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No Establishment of ReligionAmerica’s Original Contribution to Religious Liberty$
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T. Jeremy Gunn and John Witte

Print publication date: 2012

Print ISBN-13: 9780199860371

Published to Oxford Scholarship Online: January 2013

DOI: 10.1093/acprof:oso/9780199860371.001.0001

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The Continental Congress and Emerging Ideas of Church–State Separation

The Continental Congress and Emerging Ideas of Church–State Separation

Chapter:
(p.180) 7 The Continental Congress and Emerging Ideas of Church–State Separation
Source:
No Establishment of Religion
Author(s):

Derek H. Davis

Publisher:
Oxford University Press
DOI:10.1093/acprof:oso/9780199860371.003.0007

The Continental Congress is known for having made several positive references to religion and is cited by many as illustrating the founders’ understanding that the state may play a positive role in promoting religion, virtue, and morality. Although acknowledging that the Continental Congress issued several religious proclamations, this chapter argues that the larger story is that the Congress evolved over time in a way consistent with the developing American approach to disestablishment and the separation of church and state. Many of the founders who admired the positive contribution that religion could make to the state, nevertheless believed that it should be self-supporting.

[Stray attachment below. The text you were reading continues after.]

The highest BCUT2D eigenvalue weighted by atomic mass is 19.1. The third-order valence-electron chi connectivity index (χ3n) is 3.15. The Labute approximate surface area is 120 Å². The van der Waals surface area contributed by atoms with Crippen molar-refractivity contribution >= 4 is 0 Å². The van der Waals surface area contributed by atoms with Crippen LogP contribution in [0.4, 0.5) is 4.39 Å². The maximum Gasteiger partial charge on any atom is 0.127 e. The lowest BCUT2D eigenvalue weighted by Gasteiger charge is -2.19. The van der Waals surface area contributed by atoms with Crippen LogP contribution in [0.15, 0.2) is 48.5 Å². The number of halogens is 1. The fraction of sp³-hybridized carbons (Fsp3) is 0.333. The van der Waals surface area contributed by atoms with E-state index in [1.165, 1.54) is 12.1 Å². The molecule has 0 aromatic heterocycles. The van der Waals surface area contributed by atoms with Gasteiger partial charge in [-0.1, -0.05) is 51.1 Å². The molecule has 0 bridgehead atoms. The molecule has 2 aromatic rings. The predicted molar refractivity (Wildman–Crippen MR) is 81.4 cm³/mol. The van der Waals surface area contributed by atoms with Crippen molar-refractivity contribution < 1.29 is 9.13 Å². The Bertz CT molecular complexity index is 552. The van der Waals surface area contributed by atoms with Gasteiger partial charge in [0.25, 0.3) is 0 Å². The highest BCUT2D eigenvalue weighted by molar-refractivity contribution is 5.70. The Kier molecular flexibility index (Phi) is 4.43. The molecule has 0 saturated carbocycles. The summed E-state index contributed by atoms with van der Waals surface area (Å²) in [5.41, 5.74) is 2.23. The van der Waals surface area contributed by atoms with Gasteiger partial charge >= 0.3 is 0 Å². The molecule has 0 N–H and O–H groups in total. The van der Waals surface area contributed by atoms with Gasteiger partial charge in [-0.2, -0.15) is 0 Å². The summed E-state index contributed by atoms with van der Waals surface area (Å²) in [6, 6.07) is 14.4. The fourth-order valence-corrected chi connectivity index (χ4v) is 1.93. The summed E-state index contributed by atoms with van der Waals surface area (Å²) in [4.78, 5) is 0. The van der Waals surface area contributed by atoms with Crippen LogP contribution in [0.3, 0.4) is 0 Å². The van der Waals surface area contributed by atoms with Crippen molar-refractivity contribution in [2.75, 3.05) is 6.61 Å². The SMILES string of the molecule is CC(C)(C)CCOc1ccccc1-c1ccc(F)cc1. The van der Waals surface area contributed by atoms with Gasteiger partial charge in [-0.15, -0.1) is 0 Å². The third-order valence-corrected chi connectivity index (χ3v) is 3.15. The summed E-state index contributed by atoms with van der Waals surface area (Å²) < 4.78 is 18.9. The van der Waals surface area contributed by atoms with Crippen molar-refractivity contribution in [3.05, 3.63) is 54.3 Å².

Keywords:   Continental Congress, separation of church and state, disestablishment

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